Elvidge doesn’t think consciousness originates in the brain. It is, rather, accessed through the brain. The consciousness could exist in something like an Internet network. He said you can call this network, this place of origin, God or the divine if you want, though he doesn’t use those words.
“The brain is like a cache,” he said. “[In our] browsers, we have caches of the most recently surfed websites … A cache is an efficient way to process information and our brains may be doing the same thing.”
Furthermore, if the consciousness exists in a network out there, it can access information beyond the brain, beyond a person’s individual experience. He urges others to listen more to intuition.
“We no longer have the ability to analyze the heck out of everything,” he said. If you take too long to think about solving a problem, that problem will have changed by the time you find a solution in this fast-paced world. “You have to use your intuition,” he said.
“Some of the answers to that problem may be packed away in your brain somewhere, maybe not,” Elvidge said. “If you meditate and ask for help to solve a problem, often you get that help.” This inspiration may come from other people or even other entities in this cosmic Internet where the consciousness resides.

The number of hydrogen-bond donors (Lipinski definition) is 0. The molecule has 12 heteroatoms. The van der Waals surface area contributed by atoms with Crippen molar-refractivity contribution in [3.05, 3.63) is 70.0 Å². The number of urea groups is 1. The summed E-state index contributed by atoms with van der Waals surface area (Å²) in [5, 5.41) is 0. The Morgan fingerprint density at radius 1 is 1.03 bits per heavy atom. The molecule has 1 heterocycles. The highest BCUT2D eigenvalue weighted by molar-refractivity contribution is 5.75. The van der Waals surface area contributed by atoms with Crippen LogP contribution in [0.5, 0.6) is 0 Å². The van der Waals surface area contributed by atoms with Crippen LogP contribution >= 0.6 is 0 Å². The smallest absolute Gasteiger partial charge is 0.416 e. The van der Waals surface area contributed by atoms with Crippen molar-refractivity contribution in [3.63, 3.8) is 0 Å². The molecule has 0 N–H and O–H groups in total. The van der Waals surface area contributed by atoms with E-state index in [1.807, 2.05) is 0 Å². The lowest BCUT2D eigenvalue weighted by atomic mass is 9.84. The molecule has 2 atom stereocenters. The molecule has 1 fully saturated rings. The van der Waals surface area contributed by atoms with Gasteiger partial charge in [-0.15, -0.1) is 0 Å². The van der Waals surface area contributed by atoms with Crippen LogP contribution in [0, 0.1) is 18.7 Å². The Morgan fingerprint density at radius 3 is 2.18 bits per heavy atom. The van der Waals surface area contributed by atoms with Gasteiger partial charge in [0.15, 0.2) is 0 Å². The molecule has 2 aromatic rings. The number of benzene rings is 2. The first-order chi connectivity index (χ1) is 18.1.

His understanding of the universe as a digital system doesn’t mean he sees existence as hard, cold, and mechanical. There’s still lots of beauty in “this digital learning lab we call life here on Earth,” Elvidge said. There’s room for the spiritual and the divine in this concept of a digital reality.
It May Be Digital, But It Can Also Be ‘Spiritual’
Elvidge cited evidence of reincarnation, including the statement by the Journal of the American Medical Association in 1975 concerning the work of reincarnation researcher Dr. Ian Stevenson: “In regard to reincarnation he has painstakingly and unemotionally collected a detailed series of cases … in which the evidence is difficult to explain on any other grounds.”
“There’s really no such thing as dying, it’s just ending this simulation,” Elvidge said, noting that “simulation” has certain connotations he’d rather avoid, but to simplify the concept he uses the word. “Spiritual” is also a word with certain connotations, he said, though his digital theory incorporates many phenomena people consider spiritual.